Nine Wells local nature reserve is a mix of woodland, scrub and water east of Trumpington. Its name refers to the number of chalk springs at the site, which are the source of the Hobson's Conduit waterway that flows through Cambridge.
The reserve was once a Site of Special Scientific Interest because it was home to some rare freshwater invertebrates. These were unfortunately lost during a drought in 1976. We plan to try to reintroduce these.
Animals and plants
The site is an important pitstop for many visiting migrating birds. Reed warblers regularly nest in the brook every summer, and you can spot redwings feeding in the hedgerows in the autumn. Grey partridges, yellowhammers, skylarks and linnets are regular visitors, too.
During the summer months many dragonflies and butterflies feed and take shelter in the open grassland areas.
The woodland contains some splendid mature beech trees. At the scrub level there are also some wonderful older spindles, whose sprawling growth habit creates fantastic conditions for invertebrates. They also provide the perfect conditions for the spindle ermine moth larvae to thrive.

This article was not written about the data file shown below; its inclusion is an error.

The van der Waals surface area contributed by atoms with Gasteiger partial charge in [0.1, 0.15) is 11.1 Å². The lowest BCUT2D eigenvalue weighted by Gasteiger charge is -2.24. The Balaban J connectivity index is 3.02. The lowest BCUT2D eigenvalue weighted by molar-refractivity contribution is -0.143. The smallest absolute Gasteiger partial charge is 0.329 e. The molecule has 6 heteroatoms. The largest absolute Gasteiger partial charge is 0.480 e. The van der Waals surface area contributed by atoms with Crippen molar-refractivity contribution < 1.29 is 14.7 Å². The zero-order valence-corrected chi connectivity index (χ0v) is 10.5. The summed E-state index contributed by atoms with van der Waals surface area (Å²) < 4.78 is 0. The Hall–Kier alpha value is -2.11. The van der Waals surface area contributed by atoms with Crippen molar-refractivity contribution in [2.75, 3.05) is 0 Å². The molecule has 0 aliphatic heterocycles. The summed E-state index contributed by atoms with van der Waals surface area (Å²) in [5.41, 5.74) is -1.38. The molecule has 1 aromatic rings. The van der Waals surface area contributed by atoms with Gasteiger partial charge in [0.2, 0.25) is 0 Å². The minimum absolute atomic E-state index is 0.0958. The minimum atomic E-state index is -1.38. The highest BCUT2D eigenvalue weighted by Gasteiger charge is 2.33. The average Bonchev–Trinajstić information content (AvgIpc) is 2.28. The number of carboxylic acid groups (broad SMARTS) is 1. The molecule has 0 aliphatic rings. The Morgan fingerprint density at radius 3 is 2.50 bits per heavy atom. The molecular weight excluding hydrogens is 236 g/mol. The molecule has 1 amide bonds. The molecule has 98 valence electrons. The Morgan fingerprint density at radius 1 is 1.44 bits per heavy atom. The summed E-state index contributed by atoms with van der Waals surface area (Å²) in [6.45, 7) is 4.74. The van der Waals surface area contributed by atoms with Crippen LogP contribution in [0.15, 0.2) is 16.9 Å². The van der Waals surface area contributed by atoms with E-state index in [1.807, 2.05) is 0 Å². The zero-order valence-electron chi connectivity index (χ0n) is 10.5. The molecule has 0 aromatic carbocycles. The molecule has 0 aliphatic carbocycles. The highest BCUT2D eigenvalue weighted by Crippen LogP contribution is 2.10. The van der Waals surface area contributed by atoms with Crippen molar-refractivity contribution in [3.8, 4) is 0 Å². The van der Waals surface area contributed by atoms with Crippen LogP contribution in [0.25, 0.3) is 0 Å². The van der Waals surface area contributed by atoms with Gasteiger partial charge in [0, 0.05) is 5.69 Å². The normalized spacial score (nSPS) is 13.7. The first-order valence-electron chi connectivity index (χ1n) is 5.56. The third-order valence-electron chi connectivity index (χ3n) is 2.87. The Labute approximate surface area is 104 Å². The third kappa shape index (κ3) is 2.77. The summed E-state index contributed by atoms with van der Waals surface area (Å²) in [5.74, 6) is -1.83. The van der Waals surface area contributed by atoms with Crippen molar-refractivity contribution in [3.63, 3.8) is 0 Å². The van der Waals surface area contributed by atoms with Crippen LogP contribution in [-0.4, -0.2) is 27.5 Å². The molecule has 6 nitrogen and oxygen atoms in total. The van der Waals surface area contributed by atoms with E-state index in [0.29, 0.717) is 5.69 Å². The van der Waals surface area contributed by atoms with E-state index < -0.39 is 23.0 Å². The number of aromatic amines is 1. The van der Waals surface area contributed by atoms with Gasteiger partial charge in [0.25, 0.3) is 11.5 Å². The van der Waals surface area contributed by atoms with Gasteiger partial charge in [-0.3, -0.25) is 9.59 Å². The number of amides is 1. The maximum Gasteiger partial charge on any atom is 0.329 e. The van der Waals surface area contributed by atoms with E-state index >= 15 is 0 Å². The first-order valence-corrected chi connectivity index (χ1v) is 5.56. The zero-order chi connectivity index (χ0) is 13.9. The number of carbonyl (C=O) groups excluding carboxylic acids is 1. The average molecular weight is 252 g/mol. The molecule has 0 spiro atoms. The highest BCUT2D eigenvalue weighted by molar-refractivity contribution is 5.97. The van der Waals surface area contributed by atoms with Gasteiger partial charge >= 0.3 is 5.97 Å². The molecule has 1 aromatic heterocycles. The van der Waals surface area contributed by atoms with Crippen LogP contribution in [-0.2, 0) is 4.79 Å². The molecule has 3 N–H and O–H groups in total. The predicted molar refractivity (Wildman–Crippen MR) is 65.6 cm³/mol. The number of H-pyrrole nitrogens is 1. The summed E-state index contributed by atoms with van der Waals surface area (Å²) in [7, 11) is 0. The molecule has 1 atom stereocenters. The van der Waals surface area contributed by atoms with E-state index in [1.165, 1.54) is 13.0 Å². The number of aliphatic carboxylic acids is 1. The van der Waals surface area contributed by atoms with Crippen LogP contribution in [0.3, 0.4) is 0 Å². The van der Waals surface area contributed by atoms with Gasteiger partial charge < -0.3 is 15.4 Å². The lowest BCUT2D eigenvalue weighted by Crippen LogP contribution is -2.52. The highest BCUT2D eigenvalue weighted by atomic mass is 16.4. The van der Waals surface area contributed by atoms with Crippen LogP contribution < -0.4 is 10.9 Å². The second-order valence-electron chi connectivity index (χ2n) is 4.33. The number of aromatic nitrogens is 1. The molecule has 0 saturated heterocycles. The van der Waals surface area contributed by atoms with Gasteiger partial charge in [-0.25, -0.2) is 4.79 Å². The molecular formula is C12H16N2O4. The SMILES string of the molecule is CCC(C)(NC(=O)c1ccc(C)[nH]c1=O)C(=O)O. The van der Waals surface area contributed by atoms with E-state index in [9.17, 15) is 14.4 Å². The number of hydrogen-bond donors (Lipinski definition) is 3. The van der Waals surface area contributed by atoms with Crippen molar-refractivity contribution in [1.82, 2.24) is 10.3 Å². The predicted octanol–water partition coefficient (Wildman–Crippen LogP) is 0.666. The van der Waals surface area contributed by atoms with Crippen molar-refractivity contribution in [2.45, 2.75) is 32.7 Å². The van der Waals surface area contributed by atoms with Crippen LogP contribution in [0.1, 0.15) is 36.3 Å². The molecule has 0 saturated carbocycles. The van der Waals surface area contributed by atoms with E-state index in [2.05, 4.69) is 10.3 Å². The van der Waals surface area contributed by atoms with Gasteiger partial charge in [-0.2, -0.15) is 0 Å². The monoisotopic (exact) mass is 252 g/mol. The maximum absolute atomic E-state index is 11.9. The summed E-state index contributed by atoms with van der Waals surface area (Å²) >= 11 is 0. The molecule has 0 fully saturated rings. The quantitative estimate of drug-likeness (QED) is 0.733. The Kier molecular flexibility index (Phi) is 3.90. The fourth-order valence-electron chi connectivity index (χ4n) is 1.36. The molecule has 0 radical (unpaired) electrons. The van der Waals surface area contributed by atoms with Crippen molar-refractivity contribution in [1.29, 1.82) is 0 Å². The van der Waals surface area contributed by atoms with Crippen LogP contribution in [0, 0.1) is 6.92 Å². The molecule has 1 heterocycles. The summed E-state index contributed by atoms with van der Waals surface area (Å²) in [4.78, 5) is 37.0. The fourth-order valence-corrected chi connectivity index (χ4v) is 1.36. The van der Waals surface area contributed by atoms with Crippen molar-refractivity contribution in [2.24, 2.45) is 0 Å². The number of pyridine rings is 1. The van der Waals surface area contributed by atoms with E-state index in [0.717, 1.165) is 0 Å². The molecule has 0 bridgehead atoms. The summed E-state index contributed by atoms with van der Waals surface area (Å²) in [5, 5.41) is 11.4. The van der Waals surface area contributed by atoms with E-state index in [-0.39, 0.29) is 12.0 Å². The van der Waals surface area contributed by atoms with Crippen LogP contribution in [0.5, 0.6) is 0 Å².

Our work to manage and improve the reserve:
We manage the woodland and scrub to create small glades with plenty of regrowth to encourage a diversity of structure.
We keep the chalk watercourses clear of shade by regularly cutting back the overhanging vegetation. We monitor the water flow all year round to ensure that levels never reach a critical level.
This monitoring is vital to recreate suitable conditions for the rare invertebrates that were previously lost from the site, and which our long-term aim is to reintroduce.
You can access the reserve on foot on a footpath from Granham’s Road, a permissive path from Foster Road, or from the cycle path that runs between Shelford and Addenbrooke’s.
There is no road access to the reserve.